Additionally, SCDF will also be empowered to enter buildings to assess, maintain and repair the devices. Any wilful removal, destruction, damage or tampering of the devices will be an offence - punishable by a fine of up to S$50,000 and imprisonment of up to three years.

“SCDF gets permission from building owners before the sirens are installed on their premises. Unfortunately, there have been occasions when permission is not granted," Mrs Teo explained.

“Some owners cite concerns about noise pollution, even though the sirens are typically sounded for only about six minutes in total in any year, and only during the day. Others tell us bluntly that they are not obliged to cooperate, since there is no law that requires them to.

“As a result of their refusal to cooperate, SCDF has to look for alternative locations. But this may lead to sub-optimal placement of the sirens, which may result in members of the public in some areas not being able to hear the sirens as well. More sirens may even have to be installed to ensure sufficient reach, at increased costs to the public.”

Another piece of legislation will empower SCDF officers attending to Emergency Medical Services calls to obtain the fingerprints or other personal identifiers of a patient whose identity is not known, and is unconscious or otherwise unable to communicate.

“In 2017, SCDF attended to some 165,000 EMS patients. SCDF was unable to confirm the identities of about 8 per cent, or 14,000, of them,” said Mrs Teo. “If such patients could have been identified, the ambulance crew would have been able to expeditiously obtain the relevant health information from MOH, and deliver more appropriate and timely medical interventions.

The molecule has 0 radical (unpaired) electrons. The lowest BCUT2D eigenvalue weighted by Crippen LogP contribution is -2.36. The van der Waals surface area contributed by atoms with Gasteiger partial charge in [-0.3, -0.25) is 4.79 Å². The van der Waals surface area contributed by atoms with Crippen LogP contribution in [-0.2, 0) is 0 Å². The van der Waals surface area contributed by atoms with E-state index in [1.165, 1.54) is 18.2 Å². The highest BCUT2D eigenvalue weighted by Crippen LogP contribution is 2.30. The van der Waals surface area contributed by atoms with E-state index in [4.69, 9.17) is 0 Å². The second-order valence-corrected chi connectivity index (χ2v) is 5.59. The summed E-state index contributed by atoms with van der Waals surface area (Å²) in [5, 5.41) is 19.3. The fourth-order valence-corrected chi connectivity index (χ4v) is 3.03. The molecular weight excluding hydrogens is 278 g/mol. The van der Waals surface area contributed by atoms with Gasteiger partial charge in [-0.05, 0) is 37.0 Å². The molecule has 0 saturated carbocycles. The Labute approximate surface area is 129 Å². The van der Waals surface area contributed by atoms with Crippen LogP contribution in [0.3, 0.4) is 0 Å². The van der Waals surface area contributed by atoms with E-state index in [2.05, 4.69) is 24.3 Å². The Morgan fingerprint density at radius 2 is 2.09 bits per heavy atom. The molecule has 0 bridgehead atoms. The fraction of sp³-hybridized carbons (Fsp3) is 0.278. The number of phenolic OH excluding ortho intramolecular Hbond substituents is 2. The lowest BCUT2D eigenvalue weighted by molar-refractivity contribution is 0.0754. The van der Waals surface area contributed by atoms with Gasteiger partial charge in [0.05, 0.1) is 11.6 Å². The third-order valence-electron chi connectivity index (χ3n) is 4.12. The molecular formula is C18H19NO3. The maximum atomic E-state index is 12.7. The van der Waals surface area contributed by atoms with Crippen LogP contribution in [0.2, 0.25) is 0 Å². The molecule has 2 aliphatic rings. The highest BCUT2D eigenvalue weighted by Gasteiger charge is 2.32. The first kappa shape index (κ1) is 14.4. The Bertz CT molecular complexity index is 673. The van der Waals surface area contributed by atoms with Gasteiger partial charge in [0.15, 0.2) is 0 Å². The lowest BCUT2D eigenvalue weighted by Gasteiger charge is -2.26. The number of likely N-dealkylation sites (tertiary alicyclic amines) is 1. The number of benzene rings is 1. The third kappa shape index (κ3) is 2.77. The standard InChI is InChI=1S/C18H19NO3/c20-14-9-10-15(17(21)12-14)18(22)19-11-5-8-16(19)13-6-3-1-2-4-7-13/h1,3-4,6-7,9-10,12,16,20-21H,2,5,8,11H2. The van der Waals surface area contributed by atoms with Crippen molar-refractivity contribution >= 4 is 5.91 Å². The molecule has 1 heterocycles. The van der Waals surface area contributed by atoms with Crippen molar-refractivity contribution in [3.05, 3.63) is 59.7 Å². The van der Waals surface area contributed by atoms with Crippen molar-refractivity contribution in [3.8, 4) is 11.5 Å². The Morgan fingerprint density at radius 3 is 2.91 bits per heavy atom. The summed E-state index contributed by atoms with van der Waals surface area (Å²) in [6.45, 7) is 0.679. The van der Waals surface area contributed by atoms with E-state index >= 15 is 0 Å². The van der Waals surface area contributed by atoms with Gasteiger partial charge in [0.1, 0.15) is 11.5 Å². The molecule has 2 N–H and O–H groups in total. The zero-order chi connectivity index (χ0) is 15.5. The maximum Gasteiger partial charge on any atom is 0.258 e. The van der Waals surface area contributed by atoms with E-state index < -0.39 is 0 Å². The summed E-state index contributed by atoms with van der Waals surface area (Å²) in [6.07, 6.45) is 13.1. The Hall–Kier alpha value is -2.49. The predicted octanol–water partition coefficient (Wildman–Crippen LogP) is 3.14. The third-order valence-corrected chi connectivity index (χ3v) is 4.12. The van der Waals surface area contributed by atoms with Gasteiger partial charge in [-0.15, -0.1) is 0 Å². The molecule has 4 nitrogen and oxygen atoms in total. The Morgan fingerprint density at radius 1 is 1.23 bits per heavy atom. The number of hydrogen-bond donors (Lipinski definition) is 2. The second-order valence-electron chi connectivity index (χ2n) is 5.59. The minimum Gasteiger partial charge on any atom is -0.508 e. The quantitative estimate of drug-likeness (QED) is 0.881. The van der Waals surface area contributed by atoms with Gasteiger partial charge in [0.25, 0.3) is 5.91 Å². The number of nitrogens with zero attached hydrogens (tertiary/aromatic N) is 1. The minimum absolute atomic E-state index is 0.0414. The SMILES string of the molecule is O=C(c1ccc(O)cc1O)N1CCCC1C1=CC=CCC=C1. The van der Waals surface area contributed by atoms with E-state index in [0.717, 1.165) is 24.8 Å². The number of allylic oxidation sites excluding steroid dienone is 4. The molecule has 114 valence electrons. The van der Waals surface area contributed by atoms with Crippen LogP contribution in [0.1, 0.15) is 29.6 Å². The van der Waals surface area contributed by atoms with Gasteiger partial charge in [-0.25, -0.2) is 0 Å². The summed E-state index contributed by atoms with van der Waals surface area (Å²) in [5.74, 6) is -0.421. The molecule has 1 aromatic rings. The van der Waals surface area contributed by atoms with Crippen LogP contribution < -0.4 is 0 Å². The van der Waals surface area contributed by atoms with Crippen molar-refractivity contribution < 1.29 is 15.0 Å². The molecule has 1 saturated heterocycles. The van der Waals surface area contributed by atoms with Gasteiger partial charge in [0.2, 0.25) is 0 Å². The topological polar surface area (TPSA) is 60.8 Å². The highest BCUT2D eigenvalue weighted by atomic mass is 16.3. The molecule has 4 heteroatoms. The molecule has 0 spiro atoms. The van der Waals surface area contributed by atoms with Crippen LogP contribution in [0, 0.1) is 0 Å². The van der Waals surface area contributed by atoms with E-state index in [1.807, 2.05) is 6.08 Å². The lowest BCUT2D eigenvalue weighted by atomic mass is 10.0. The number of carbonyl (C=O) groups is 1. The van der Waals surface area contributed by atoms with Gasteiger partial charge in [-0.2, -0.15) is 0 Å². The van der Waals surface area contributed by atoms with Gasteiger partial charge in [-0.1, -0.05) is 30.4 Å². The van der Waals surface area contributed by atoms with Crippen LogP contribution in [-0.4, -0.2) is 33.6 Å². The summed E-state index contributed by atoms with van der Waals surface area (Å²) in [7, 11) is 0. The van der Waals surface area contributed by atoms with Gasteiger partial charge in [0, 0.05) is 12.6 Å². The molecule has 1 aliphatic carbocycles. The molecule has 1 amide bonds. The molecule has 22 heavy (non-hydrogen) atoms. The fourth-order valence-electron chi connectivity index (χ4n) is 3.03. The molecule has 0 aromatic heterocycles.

“For instance, crew members can avoid administering drugs to which the patient has known allergies. Or, if they know that a patient with breathing difficulties has a history of asthma, they can administer the relevant drug immediately. They can also share the patient’s identity with the hospital, so that preparations can already be made at the Emergency Department even while the patient is being conveyed there by SCDF.”

In response to concerns raised by MP Melvin Yong over safeguards for personal information, Mrs Teo said access rights would be strictly controlled and restricted to only what is necessary to provide timely and effective care.

There will also be measures to reduce risk of unauthorised access - such as encryption and password protection. Anyone found to have abused their access will be severely dealt with and potentially charged in court.


The amended Act will also allow SCDF NSmen to serve beyond the stipulated maximum age of 40 for those ranked Senior Warrant Officer and below, and 50 for Second Lieutenants and above.

Said Mrs Teo: “This will allow SCDF to continue tapping their valuable expertise, honed through many years of experience. It is in line with what SAF and Police NSmen are currently allowed to do.”

It will also be an offence for SCDF officers to not comply with orders to go for medical examinations or treatment.

The same goes for any person who impersonates or misrepresents himself as an SCDF officer. Those found guilty may be fined up to S$2,500 and jailed up to six months. Manufacturing or selling SCDF uniforms or insignia without authorisation from SCDF will also result in a fine of up to S$10,000 and a jail term of up to three years.

A number of changes will also be introduced to SCDF’s summary trial process. First, SCDF national servicemen can be tried within three years from the day an offence was reported or discovered. This addresses situations where offences only come to light later.

Next, SCDF will not have to make up for the loss of civilian remuneration for NSmen reporting for summary trial after committing a service offence. A new mechanism will also be provided to facilitate appeals against findings or punishments and lastly, the maximum fine quanta for disciplinary offences will be aligned with those for SAF national servicemen.

Source: CNA/jo(aj)